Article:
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6.23.2005    |    Let your light shine
Jesus Christ instructs us to "let your light shine before others, so that they may see your good works and give glory to your Father who is in heaven" (Matthew 5:16). Hence, evangelicals going wherever the Spirit leads them, to "baptise all the nations." Doing good works, and planting churches.

Some of the Christians already on the ground resent some of this in Iraq, where we are told, in a front page story no less in the Washington Post, that "Evangelicals Building a Base in Iraq -- Newcomers Raise Worry Among Traditional Church Leaders." The "traditional church leaders" especially include those of the Chaldean and Roman Catholic churches in Iraq. Churches who long ago made their Devil's pact with Saddam and were allowed to keep their privileges in a majority Muslim nation.

Christians have apparently been departing Iraq for decades, and for obvious and good reasons. The famous intolerance of Islam for any other faith for starters. The brutish, unchristian nastiness of the Saddam regime right behind. Well, Saddam is gone, Iraq has been liberated by many thousands of Western Christians who actually believe that people should be free to worship as their conscience dictates. Hence the rise, modest, perhaps, of truly evangelical Christian churches.

Whatever else one might believe about cultural ghetto churches such as the Chaldeans and Roman Catholics in Iraq, they are not evangelical in the sense of going out and baptizing all the nations. They are more about their comfortable tribal worship, in the local language, with liturgies specific to Iraq. Are they Christian? I can't really say one way or the other, as I don't know what's in their hearts. As institutions, however, they most certainly fail to honor Paul's injunction to the Galatians (3:28) that "There is neither Jew nor Greek, there is neither slave nor free, there is neither male nor female, for you are all one in Christ Jesus."

And any Christian should welcome, with open arms, evangelicals who actually proselytize. But, no, of course they do not. After all, the new evangelical churches might draw some of their members away:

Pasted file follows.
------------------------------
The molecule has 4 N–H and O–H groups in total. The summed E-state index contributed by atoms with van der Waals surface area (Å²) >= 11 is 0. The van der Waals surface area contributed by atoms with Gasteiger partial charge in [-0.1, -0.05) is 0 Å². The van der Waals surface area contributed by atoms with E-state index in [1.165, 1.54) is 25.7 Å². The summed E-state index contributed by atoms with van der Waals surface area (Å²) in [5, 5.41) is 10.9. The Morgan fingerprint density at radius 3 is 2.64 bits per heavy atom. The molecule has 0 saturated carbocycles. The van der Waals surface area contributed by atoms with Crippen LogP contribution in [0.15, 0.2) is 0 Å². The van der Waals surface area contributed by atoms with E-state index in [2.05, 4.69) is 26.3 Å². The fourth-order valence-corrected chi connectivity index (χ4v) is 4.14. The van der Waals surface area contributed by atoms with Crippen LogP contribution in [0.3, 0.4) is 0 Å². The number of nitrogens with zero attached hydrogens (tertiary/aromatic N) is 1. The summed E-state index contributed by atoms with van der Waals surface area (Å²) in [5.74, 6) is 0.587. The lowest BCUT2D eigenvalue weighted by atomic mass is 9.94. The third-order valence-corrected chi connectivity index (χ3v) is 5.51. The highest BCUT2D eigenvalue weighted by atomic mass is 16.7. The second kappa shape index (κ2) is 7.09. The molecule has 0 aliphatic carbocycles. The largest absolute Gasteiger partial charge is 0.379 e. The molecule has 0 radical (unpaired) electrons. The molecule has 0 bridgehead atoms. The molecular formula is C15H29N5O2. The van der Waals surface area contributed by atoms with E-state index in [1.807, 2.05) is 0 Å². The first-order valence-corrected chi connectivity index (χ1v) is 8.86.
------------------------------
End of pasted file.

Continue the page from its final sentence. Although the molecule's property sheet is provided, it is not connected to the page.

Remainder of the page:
Sleiman charged that the new churches were sowing "a new division" among Christians because "churches here mean a big community with tradition, language and culture, not simply a building with some people worshiping. If you want to help Christians here, help through the churches [already] here."
Welcome to the new world of Christianity in Iraq, Mr. Sleiman -- we are all one in Christ Jesus, even if some of us don't act on this truth.

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About this site and the author

Welcome. My name is John Luke Rich, (very) struggling Christian. The focus here is Christianity in its many varieties, its fussing and feuding, how it impacts our lives and our society, with detours to consider it with other faiths (or lack thereof).

Call this blog my way of evangelizing on the internet.

Putting it differently, we're only here on this earth a short time. It's the rest of eternity that we should be most concerned about. Call it the care and feeding of our souls.

I was born Jewish, and born again in Christ Jesus over thirty years ago. First as a Roman Catholic; now a Calvinist by persuasion and a Baptist by denomination. But I'm hardly a poster boy for doctrinal rigidity.

I believe that Scripture is the rock on which all Christian churches must stand -- or sink if they are not so grounded. I believe that we are saved by faith, but hardly in a vacuum. That faith is a gift from God, through no agency on our part -- although we sometimes turn a deaf ear and choose to ignore God's knocking on the door.

To be Christian is to evangelize. Those who think it not their part to evangelize perhaps haven't truly understood what our Lord told us in Matthew 28. We must preach the Gospel as best we are able. Using words if necessary.

Though my faith waxes and wanes, it never seems to go away. Sometimes I wish it would, to give me some peace of mind. But then, Jesus never said that walking with Him was going to be easy...

Final note: I also blog as Jack Rich on cultural, political and other things over at Wrong Side of the Tracks

Thanks for stopping by.